I suppose I could scoop a hole in my cheese candle from earlier and pour some wine into it. Let's check the comments first:
It appears that 100% of the people who watched this decided there was no positive outcome here. Even if consuming it is a pleasant experience, do you want to be the kind of person who now enjoys drinking alcohol out of solid cheese? The call to action at the end of the video is "If you have any friends or family members that you know would love wine and cheese shots, be sure to share this video with them." I'm just trying to imagine the great offense I would take if anyone in my life sent me this video with any message other than "Do not watch -- cursed."
Microwave Marshmallows Into "Flan"
This one comes from Blossom again, part of another montage of minute-long "unusual" cooking hacks. It suggests putting four marshmallows and two raw eggs into a half-empty quart of milk, shaking it, and microwaving it for ten minutes, then chilling it for an unspecified amount of time to create the perfect microwave flan.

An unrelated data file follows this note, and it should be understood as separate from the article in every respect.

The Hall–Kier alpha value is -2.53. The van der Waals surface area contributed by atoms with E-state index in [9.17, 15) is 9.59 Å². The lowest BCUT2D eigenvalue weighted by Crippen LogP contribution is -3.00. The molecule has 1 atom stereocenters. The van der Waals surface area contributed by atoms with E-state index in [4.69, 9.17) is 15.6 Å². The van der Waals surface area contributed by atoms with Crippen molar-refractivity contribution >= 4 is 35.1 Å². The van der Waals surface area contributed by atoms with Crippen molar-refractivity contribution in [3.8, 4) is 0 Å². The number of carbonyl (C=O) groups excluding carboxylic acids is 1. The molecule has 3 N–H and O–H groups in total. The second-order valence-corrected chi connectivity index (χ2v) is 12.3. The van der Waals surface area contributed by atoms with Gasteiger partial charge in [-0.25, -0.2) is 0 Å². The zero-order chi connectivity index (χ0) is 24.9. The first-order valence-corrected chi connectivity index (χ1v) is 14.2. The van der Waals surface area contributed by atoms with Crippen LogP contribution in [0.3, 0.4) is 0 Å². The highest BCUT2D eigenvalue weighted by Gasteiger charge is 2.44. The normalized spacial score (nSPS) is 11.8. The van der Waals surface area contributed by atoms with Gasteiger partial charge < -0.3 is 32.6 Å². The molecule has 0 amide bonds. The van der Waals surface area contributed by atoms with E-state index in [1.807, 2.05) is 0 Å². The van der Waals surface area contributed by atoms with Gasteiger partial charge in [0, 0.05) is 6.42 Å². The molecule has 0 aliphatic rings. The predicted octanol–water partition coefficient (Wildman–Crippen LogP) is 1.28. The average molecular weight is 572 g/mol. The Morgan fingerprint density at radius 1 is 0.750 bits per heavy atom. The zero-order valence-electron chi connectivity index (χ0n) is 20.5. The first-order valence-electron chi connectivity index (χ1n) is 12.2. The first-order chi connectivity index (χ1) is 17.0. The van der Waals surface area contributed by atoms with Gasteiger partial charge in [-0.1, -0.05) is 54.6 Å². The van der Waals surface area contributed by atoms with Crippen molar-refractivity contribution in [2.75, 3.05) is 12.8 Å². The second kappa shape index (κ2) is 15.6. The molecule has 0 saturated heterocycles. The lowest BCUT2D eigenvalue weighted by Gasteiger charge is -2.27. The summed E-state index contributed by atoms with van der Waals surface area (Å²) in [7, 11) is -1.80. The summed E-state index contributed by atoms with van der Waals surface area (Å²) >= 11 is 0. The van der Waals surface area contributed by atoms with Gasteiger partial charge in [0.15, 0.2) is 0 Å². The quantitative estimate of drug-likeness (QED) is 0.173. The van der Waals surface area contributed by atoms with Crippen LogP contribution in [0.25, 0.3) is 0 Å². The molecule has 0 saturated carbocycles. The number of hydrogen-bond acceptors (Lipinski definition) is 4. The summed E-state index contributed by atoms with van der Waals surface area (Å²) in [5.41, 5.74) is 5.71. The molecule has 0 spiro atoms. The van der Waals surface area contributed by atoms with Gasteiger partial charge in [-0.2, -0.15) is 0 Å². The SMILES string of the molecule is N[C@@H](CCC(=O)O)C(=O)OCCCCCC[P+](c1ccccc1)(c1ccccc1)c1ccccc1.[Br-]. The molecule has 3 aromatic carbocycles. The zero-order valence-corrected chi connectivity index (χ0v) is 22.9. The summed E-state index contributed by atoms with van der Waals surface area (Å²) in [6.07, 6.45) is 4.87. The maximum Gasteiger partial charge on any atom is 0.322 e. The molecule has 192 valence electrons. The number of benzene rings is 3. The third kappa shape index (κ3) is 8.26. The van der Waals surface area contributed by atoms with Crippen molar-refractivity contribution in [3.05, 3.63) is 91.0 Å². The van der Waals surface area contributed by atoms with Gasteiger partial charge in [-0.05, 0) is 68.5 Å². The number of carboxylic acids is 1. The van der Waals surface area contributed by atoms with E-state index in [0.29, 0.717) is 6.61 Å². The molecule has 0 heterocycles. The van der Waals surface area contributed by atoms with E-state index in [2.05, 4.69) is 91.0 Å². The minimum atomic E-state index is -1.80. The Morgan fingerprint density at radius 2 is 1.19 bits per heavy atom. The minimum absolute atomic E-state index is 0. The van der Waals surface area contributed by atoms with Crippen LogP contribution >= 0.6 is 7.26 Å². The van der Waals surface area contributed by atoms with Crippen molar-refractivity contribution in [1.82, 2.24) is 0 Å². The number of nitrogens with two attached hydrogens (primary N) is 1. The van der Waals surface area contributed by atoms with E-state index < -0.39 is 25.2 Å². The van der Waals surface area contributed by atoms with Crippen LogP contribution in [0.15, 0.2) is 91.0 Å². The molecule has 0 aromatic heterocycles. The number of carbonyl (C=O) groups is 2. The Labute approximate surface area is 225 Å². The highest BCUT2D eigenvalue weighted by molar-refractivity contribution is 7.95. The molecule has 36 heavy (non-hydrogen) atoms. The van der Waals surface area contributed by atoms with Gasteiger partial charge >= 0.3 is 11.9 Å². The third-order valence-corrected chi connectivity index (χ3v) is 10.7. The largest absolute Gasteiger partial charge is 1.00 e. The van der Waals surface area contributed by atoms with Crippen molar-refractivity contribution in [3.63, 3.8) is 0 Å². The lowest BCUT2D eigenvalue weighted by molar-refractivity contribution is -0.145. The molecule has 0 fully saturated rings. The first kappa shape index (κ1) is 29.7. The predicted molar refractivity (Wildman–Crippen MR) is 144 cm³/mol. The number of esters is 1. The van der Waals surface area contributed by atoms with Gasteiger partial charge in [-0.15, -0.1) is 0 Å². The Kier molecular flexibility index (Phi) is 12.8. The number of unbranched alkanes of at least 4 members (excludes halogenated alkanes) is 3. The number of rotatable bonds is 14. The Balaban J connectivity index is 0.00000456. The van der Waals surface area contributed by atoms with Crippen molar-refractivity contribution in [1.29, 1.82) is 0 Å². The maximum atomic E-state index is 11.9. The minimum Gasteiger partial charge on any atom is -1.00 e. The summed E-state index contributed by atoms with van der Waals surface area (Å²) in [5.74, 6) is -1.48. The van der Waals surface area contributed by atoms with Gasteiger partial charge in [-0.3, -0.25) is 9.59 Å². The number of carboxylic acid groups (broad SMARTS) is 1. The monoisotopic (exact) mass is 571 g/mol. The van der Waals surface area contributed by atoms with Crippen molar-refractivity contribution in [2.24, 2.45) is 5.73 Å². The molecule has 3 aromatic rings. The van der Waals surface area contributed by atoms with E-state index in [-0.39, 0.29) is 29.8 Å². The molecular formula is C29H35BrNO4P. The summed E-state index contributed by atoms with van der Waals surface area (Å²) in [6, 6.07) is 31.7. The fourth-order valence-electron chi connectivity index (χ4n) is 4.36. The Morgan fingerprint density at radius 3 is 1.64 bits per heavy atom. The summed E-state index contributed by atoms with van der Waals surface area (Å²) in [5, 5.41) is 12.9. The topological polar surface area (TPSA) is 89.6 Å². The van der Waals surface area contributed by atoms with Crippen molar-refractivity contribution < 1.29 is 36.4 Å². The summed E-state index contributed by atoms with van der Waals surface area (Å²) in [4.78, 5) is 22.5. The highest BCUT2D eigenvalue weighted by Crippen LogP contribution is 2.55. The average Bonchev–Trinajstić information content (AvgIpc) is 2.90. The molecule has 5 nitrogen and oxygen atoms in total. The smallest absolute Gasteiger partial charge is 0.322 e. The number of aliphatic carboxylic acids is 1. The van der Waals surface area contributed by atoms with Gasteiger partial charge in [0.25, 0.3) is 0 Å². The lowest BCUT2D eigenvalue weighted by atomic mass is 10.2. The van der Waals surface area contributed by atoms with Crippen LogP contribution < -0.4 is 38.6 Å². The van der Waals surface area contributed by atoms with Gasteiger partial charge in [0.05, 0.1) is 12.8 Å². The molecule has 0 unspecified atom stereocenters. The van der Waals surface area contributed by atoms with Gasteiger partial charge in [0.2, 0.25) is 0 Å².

There are so many issues with this recipe that I don't even know where to start. Ten minutes is forever in microwave time. Blasting marshmallows with radiation for ten minutes makes them more likely to come out as the monster from Ghostbusters than anything remotely edible.
Also, scrambling eggs is hard! You really have to get in there and break them apart, not gently shake them eight times like in the video. I shook mine way longer than it suggested to try to make the recipe work, and I still ended up with two cooked eggs in a pile of milk, plus a small milk explosion and what I'm assuming was marshmallow skin, though didn't look like marshmallow at all. I'll just let the pics speak for themselves:
Open Wine By Heating/Exploding It
Do you want to open a normal bottle of wine, but also crave the danger of holding something that could explode at any moment in your bare hand? Well, DaveHax, a YouTube channel with 4.8 million followers, has got a life hack just for you!